Another Six-Pack of Minor League Signings

Another Six-Pack of Minor League Signings

Here’s another six pack of minor league free agent signings from this winter. So far this winter, I have done three of these and each focused on pre-December signings. Today’s group were all added in the final month of 2016.

By Minda Haas Kuhlmann (CC by 2.0) via Flickr

Lane Adams, OF, 27 years-old

Drafted in the 13th round of the 2009 draft out of Red Oaks, Oklahoma, Adams began his career in the Royals system. A right-hand hitter who grew into his 6’3″ frame, Adams developed a bit of pop with double digit homerun years beginning in 2012 and continuing through last season. Along the way, he has shown a decent enough bat with a .269 career batting average and .344 on-base percentage. He’s also become much more adept at swiping bases. After a career-high 19 steals in 2012, he set a new record the following year with 38 steals and tied his own record again in 2014. After 31 steals in 2015, he stole a new high 44 bases last year. He also briefly appeared for the Royals in 2014 for six games (0-for-3 at the plate). Last year, he headed to the Yankees on waivers. He was cut last July but hooked on with the Cubs’ Double-A squad for a good month of August.

Adams does possess some interesting qualities like a career .141 ISO, 208 steals, and he’s capable of playing center field. However, despite all of his success, Adams has never been able to hit Triple-A pitching. Curiously, he’s rarely received an opportunity. During his career, he has played 300 more games at Double-A than Triple-A and originally reached Double-A in 2013. Nevertheless, it’s a small black mark on his minor league career. Adams seems like a potential fourth outfielder ala Darren Bragg, but he’s going to have to hit above Double-A first.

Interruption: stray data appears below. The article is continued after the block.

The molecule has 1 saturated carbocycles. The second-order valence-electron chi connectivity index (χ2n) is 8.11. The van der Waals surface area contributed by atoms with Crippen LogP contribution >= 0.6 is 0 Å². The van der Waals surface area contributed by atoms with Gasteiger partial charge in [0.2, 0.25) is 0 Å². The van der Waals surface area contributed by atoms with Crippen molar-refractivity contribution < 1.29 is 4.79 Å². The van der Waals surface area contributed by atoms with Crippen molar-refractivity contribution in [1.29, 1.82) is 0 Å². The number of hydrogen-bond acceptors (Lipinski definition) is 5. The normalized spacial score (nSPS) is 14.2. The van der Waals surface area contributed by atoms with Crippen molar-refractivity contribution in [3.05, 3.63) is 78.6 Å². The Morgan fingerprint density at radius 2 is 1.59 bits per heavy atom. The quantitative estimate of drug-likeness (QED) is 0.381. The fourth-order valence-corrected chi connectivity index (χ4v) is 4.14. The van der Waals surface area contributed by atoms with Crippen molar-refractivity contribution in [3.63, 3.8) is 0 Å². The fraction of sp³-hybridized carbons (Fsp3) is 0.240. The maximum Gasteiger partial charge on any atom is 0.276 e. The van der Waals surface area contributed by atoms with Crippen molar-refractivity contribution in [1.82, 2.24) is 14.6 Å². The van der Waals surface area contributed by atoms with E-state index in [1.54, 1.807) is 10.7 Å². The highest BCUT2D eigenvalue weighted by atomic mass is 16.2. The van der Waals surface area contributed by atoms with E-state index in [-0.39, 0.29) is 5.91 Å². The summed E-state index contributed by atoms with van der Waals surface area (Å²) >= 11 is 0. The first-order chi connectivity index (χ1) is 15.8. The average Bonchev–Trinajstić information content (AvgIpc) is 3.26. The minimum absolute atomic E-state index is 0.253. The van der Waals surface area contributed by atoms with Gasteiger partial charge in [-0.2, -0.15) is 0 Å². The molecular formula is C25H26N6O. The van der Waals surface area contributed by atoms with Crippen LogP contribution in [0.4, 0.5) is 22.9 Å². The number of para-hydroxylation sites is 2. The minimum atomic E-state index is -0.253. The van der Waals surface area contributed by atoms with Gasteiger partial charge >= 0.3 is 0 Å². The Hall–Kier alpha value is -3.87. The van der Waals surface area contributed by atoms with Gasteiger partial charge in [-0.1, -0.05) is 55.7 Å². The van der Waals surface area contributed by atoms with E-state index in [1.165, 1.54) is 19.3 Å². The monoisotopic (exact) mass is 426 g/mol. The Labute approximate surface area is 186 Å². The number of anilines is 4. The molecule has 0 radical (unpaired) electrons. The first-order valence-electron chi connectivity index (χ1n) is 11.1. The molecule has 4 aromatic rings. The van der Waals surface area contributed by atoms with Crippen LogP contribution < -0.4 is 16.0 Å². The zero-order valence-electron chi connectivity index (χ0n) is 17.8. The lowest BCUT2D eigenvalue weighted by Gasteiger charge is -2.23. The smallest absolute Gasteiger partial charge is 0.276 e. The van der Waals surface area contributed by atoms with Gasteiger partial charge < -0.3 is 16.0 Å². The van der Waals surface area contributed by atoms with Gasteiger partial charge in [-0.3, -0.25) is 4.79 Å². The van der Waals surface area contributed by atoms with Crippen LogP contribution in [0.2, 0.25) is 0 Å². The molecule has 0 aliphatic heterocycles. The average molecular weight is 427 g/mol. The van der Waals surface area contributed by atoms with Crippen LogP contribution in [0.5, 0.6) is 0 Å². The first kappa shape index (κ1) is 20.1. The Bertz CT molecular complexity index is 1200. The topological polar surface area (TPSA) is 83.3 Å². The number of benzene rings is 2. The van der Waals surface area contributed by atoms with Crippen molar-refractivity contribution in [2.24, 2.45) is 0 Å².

Andrew Albers, LHP, 31 years-old

There’s always a job for a left-hander. Albers began his career as a tenth rounder in the Padres’ system in ’08 but would miss a pair of seasons after needing Tommy John. The Padres cut him and after re-establishing himself as a prospect in the independent Canadian-American Association, the Twins signed Albers for the 2011 season. They tried to use him as a starter because he fit their mold for starters at the time (control artist, gets grounders, low strikeout numbers). It got Albers to the majors in 2013 for ten starts with iffy results (4.05 ERA, 3.96 FIP, 4.42 xFIP). He would be cut after the season so that Albers could try his luck in Korea. In the hyper-offensive KBO, his numbers took a turn toward ugly and he returned as a minor league free agent for the Blue Jays. He spent most of 2015 struggling in Triple-A, though he did log 2.2 innings in the majors. Last year included a one-start reign with Lancaster in the Atlantic League before the Twins swooped in and grabbed him. While he again spent most of the year in the International League (though with better results), he also pitched 17 innings for the Twins with a 6.15 FIP.

For some reason, teams still consider Albers a starter even though he can’t get righties out. If we just look at his major league split, the differences are stark. While Albers will never record big strikeout numbers, he also won’t walk lefties. That allows him to limit lefties to a .268 OBP despite a .250 batting average against the lefty. He’s given up just two homers and walked just two lefties in the majors. That could help him compete for a spot on the Braves this spring, but Albers is going to have to prove he has something a little extra. He does have a four-pitch mix, though he works primarily off his mid-80’s sinker and high-70’s slider. He’ll also toss a slow high-60’s curve along with a rare 77 mph change-of-pace. He’s definitely in the mix, but he’s got the deck stacked against him.